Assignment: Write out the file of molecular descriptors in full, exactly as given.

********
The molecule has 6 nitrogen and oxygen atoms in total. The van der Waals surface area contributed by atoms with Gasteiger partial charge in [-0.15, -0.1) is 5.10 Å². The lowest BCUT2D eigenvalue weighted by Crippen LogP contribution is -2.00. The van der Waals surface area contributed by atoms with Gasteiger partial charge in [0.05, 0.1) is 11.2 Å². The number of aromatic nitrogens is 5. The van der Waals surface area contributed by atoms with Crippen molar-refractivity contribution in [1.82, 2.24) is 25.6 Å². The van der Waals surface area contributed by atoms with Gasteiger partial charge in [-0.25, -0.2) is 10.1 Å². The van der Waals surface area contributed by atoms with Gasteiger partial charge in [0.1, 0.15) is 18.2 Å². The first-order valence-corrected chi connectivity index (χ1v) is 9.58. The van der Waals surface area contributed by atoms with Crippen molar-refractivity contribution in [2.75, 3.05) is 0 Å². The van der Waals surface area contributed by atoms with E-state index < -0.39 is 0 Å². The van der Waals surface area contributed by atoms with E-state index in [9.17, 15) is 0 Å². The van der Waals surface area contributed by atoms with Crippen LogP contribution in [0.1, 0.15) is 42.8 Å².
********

The molecule has 6 nitrogen and oxygen atoms in total. The van der Waals surface area contributed by atoms with Gasteiger partial charge in [-0.15, -0.1) is 5.10 Å². The lowest BCUT2D eigenvalue weighted by Crippen LogP contribution is -2.00. The van der Waals surface area contributed by atoms with Gasteiger partial charge in [0.05, 0.1) is 11.2 Å². The number of aromatic nitrogens is 5. The van der Waals surface area contributed by atoms with Crippen molar-refractivity contribution in [1.82, 2.24) is 25.6 Å². The van der Waals surface area contributed by atoms with Gasteiger partial charge in [-0.25, -0.2) is 10.1 Å². The van der Waals surface area contributed by atoms with Gasteiger partial charge in [0.1, 0.15) is 18.2 Å². The first-order valence-corrected chi connectivity index (χ1v) is 9.58. The van der Waals surface area contributed by atoms with Crippen molar-refractivity contribution in [2.75, 3.05) is 0 Å². The van der Waals surface area contributed by atoms with E-state index < -0.39 is 0 Å². The van der Waals surface area contributed by atoms with E-state index in [9.17, 15) is 0 Å². The van der Waals surface area contributed by atoms with Crippen LogP contribution in [0.1, 0.15) is 42.8 Å².